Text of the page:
Château Les Grands Maréchaux 2009 (Côtes de Bordeaux, France)
Price Point: $20 – $22
Availability: 8 (but going FAST!)
Varietal(s): 84% Merlot, 9% Cabernet Franc, 7% Cabernet Sauvignon
Weight: Medium to Full bodied
Professional Rating: 88-92 (50-100 scale)
My Rating: 17+ (1-20 scale)
What? Me rave about a French wine? Maybe something from the Languedoc, sure, but a Bordeaux? Never! Life Lesson #3487 – never say never! 2009 was an exceptional vintage in Bordeaux for a myriad of reasons and Robert Parker is calling it the best in 32 years. That’s something people! Robert Parker is a deity in Bordeaux. While those $500 bottles are nicely cellared and waiting for Godot, the Bordeaux blends from the Cotes de Bordeaux (or rather, the surrounding countryside that is not “top notch” as Thurston Howell III would say) are priced just right and drinking beautifully.
This blend, which relies heavily on the Merlot and uses the two Cabs for added structure and nose, is rich, unctuous, and ready to drink now through, maybe, 2014 or 2015. The color is a deep ruby red. The nose is full of licorice, violets and the herbal notes that the Cabernet Franc bring to the bottle. The minute it hits your mouth it is elegant, silky, full of dark jammy fruit, black cherries, cola and mulling spice but fresh and lively at the same time. It is definitely an food wine, not something to just sit around and sip. We paired it with a porterhouse steak with a red wine and shallot reduction and the de rigueur baked potato w/butter and sour cream. I was shaking the last bits out of the bottle … the finish on the wine was clean and the tannins were light but present, enough to hold up to a good cut of meat. This is an exquisite wine that is already a favorite. Our wine seller at Bellevue Wines actually opened a bottle for us to try a few weeks ago and sent us home with the bottle. We returned the next day and bought a case. It IS that good. Definitely decant it just to aerate it before serving.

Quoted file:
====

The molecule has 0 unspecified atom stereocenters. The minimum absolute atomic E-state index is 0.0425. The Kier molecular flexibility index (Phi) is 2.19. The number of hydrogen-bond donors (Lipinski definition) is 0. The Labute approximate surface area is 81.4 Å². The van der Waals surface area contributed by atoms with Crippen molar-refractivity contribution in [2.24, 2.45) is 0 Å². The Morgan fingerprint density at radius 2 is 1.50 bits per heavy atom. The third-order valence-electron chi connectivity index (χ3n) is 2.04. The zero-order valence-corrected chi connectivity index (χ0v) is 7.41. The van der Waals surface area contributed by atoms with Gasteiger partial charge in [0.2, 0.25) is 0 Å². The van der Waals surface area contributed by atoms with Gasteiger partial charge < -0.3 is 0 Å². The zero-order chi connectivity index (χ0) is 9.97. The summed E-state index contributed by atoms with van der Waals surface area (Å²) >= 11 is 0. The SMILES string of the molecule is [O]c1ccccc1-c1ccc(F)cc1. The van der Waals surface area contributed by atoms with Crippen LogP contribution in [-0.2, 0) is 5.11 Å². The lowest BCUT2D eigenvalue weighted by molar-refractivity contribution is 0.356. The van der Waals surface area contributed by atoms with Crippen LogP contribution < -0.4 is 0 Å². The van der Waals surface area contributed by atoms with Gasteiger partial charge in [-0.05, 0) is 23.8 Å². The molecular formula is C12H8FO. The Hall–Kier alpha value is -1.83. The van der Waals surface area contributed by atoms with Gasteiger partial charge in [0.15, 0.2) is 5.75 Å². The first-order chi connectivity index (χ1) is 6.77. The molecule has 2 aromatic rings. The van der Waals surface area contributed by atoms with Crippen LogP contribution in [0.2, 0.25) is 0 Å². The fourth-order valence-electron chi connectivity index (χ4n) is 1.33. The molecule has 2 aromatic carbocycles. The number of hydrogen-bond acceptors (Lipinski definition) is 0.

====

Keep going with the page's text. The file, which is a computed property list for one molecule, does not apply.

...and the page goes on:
For those that are not familiar with what makes a Bordeaux wine a Bordeaux wine, let me try to explain it as best I can. Unlike in the “new” world (the US, South America, Australia/NZ, South Africa, etc.) where wines are “usually” described by the varietal or majority of varietal grape in the bottle (e.g. Cabernet Sauvignon or Chardonnay or Pinot Grigio (ok, it applies to some of the old world, like Italy, as well), in much of France, Spain, Germany and Italy, wine is called by the region it is grown in and only certain grapes are allowed to be grown in that region. For example, in Burgundy, France, only Pinot Noir can be made into a Red Burgundy and only Chardonnay can be made into a White Burgundy (for the most part). This also applies to the most northern most region of Burgundy, the Champagne region, where only Pinot Noir & Chardonnay are allowed to be used in making true Champagne. In Bordeaux, there are three main red varietals that are principally used: Cabernet Sauvignon, Merlot & Cabernet Franc. Sometimes, small amounts of other varietals such as Petit Verdot, Malbec and Carménère are allowed, but only Petit Verdot is really still used, and only in moderation. The latter two have moved to Argentina and Chile, respectively, where they are making wonderful varietal wines. Different regions of Bordeaux use different grapes as the main base, but it is almost always either Cabernet Sauvignon or Merlot, with Cabernet Franc added in. The regions of St. Emilion and Pomerol are famous for their Merlot based wines with Cabernet Franc. This wine would be very close to a poor man’s version of one of those famous Pomerols like Châteax Pétrus or Châteax Le Pin.